Truthfully, I had not gone into this market tour—the start of an afternoon spent with Bumbu Cooking Class—with very high expectations. Considering myself a pretty savvy cook, I didn’t anticipate that I’d learn very much from the tour, so I am delighted to find it not just fun but really informative. Though Tony & I had undoubtedly spotted many of the ingredients Joseph shows us on previous independent jaunts through the local markets here in Asia, we almost certainly glossed over most of what we saw, either ignoring the things we couldn’t readily identify, or (as in the case of the many chameleon-like eggplants we are shown) incorrectly categorizing what we saw. With Joseph at our side, we swiftly realize that the local market is a treasure trove stocked with riches that far outstrip our limited ingredient knowledge… just as it was in Kota Kinabalu, it is here that we witness the flow of life in Kuching, the shoppers and sellers that surround us completely in their element. As we move from stall to stall, picking up ingredients for the dishes we’ll make—mounds of freshly grated coconut, creamy dollops of blended curry pastes—we discover that every thing we purchase has a story behind it and some sort of personal connection. Unlike the big box supermarkets back home, everything we buy here seems to be freshly plucked from the earth or scooped from the sea, a celebration of how bountiful nature can be.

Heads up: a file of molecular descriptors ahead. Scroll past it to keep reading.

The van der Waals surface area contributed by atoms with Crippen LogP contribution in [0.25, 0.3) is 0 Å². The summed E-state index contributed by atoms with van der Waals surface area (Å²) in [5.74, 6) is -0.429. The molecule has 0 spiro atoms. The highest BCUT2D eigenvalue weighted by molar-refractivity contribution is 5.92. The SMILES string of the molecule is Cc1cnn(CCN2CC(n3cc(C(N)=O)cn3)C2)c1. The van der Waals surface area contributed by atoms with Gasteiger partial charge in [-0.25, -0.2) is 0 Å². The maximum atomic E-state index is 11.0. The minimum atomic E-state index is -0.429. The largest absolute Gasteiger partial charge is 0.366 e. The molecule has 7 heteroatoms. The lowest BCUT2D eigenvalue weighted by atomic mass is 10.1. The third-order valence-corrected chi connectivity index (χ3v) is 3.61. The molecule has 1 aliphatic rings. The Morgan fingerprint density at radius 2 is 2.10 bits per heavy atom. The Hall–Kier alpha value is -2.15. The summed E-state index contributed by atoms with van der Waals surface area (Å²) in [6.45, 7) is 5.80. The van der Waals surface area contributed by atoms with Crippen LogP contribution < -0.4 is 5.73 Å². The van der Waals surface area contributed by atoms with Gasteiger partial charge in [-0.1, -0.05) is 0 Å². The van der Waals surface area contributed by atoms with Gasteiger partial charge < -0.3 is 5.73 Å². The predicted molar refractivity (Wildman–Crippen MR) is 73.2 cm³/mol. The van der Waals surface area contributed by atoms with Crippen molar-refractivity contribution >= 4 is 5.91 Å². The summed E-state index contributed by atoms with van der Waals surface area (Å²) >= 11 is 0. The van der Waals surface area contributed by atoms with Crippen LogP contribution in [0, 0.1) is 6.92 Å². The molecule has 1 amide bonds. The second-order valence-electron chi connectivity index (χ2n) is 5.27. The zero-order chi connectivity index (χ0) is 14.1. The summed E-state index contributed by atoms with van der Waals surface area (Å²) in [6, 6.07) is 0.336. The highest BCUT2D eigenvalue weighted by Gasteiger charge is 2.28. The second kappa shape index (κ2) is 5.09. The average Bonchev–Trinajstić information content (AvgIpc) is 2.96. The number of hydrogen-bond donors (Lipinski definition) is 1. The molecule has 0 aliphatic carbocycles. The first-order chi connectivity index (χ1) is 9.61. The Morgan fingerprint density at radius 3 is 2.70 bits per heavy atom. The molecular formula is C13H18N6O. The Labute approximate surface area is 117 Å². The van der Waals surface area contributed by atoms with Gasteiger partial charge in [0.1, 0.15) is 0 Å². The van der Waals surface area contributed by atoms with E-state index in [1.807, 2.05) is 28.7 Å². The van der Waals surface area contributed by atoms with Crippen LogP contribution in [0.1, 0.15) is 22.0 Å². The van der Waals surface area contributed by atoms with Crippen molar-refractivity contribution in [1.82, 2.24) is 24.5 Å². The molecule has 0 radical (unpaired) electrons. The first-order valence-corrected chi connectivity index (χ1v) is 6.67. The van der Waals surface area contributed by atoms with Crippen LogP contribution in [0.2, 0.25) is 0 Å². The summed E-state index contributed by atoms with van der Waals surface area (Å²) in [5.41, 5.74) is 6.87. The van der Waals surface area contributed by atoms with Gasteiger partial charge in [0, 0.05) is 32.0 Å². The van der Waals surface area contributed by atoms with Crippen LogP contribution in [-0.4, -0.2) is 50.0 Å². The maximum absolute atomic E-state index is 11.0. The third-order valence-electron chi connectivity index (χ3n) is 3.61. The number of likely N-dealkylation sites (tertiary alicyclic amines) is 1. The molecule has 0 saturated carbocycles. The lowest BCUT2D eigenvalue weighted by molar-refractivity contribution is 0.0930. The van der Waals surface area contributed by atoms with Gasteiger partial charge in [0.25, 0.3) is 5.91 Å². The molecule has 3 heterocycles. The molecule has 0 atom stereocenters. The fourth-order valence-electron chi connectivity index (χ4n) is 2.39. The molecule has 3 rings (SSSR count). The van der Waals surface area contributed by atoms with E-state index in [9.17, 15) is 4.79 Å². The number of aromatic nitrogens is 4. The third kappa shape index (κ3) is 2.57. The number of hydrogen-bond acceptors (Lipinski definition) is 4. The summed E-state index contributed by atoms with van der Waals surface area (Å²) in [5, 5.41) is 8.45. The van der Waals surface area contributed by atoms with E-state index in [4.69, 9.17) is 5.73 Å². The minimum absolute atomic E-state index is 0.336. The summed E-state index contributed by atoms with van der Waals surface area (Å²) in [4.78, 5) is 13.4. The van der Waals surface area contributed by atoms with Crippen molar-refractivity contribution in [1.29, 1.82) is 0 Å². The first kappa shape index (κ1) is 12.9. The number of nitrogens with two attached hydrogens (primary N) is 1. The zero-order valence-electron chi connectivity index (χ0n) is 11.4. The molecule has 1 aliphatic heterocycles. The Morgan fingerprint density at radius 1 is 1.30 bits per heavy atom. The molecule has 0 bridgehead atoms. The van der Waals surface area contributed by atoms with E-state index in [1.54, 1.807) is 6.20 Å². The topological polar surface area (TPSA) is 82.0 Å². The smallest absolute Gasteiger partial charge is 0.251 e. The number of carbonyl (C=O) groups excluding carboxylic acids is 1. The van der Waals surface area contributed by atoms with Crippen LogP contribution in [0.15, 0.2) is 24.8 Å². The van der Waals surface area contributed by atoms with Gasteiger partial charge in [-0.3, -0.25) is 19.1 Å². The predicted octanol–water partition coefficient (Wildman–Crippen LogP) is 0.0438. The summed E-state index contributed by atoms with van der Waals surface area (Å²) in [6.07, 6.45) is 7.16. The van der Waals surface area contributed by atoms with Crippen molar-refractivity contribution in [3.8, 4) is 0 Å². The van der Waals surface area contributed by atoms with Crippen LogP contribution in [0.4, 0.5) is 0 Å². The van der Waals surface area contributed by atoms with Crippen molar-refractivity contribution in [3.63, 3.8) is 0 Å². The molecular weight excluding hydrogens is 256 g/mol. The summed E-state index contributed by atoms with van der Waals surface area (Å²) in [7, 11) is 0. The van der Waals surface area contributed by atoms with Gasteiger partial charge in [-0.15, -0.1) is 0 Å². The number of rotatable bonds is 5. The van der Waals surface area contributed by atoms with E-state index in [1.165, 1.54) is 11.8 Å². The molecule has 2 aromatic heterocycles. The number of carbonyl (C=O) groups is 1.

Bags filled with vegetables and fresh herbs, we pile into a mini van and head back to the building housing the Bumbu Cooking Class. Initially I’m disappointed to learn that the day’s menu will consist of chicken curry, a stir fried fiddlehead salad, and a traditional dessert; when I signed up for the class, there hadn’t been a menu posted so I was prepared for a surprise. Still, I’ve made a lot of chicken curries in my day and I was hoping for something a little more exotic, a little more interesting, and a little more challenging. I was hoping for dishes that, should I ever find myself with access to a kitchen again, that I could whip out with pride, dazzling dinner guests with an authentic meal straight from Borneo. I doubt that chicken curry will knock anyone’s socks off.